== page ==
Wednesday, June 26, 2013

Silence is Golden

So, yes, I want to be a writer, which means I plan on using words. A lot. In fact, I usually have a hard time shutting up. That said, I am very fond of films, short and feature-length, that rely on things other than words to tell the story. Pictures, footage, music...anything but actual words.

I think Pixar does a great job at this. In Brave, the mother doesn't speak for most of the film, and the brothers don't at all. But you have no doubt what their personalities are like, and I wouldn't call any of them weak characters. Likewise, the film Wall-E is one of my favorites because Pixar used very little dialogue to tell their story, but you still end up emotionally attached to the characters. Their shorts, of course, almost never use words and are always spectacular. And, can anyone forget that short montage in Up! where you see Carl and Ellie's lives pass by? I know people who have cried at that scene.

In keeping with my topic, I'm going to shut up now. Enjoy these videos.

Feel free to comment on other mainly word-free stories you love. Could be picture books, video games, or even musical score.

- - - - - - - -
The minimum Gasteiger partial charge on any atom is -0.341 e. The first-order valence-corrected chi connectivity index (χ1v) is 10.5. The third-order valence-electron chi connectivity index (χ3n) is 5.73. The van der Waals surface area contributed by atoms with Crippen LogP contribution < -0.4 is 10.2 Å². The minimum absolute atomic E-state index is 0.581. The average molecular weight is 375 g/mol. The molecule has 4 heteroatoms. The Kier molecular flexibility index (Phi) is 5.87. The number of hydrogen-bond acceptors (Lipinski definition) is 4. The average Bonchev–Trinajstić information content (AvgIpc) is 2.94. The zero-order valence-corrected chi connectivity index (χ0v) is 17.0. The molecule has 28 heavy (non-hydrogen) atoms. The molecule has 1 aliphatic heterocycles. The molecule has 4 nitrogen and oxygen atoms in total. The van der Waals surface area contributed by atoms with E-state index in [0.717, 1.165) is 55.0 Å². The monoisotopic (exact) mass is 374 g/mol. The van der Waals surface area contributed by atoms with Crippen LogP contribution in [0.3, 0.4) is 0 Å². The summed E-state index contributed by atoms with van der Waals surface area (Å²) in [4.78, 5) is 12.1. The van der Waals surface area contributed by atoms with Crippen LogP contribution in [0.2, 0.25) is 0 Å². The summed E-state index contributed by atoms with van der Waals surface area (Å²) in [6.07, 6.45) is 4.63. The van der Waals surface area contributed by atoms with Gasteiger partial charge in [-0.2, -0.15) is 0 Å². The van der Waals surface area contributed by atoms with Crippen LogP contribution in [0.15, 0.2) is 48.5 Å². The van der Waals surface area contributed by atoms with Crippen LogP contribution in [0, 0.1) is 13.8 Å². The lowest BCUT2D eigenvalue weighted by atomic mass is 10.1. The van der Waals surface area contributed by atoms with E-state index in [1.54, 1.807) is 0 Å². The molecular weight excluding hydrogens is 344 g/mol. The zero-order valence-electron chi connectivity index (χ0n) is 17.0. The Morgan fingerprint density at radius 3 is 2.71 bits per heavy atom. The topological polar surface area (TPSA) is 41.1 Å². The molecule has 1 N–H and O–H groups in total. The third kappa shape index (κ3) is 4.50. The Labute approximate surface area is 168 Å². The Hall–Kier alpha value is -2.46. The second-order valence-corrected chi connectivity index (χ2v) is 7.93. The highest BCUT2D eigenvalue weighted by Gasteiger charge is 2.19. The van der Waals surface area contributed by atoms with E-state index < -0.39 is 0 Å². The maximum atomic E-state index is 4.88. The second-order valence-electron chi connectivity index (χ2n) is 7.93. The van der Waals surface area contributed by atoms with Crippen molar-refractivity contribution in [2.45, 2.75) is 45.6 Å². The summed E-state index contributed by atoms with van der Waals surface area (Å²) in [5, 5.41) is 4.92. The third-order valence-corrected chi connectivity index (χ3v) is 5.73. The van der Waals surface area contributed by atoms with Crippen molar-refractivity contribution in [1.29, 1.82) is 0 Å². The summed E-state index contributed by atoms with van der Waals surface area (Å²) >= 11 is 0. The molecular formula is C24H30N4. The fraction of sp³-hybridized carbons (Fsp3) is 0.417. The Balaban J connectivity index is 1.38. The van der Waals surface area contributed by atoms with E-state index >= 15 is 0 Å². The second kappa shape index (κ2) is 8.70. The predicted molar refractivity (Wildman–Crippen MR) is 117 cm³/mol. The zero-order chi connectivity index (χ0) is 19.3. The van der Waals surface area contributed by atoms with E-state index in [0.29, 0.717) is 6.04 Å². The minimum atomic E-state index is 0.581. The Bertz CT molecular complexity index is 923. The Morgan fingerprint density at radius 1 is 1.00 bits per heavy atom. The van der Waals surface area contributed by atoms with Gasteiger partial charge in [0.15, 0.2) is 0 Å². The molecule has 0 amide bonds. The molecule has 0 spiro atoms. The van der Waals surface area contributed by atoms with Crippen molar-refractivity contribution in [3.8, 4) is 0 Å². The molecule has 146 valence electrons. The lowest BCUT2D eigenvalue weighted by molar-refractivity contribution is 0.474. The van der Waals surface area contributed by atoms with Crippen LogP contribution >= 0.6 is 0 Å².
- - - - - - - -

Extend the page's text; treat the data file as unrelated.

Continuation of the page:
Wednesday, June 19, 2013

Brain Melting, Mind Palace Crumbling

I'm nearing the end of writing a term paper, so my brain is not functioning enough to write a real, in-depth blog post. My paper is about the role of John Watson in modern-day adaptations of Sherlock Holmes, such as Sherlock and Elementary. I'm saying that Watson's character is the protagonist, not Sherlock, and Watson has a character arc in both series that defines what character traits he has. I'm saying Watson is a round character, not a flat narrator like he traditionally his, and I'm saying that rounding out makes Sherlock a round character as well. I have spent the last couple of days doing very close "reading" of a couple of TV shows and writing a 12 page paper on them, so my head wants nothing more than to rest on a pillow and shut down for a little bit. But, alas, miles to go before I sleep.

My mind does not have it in it to write something special. Sorry. But, as you've come all this way, here are some videos to entertain you. Why did I choose these? Because reasons.

Sherlock scenes, set to Imagine Dragons's "Radioactive" (with a few spoilers for those who haven't finished the two seasons):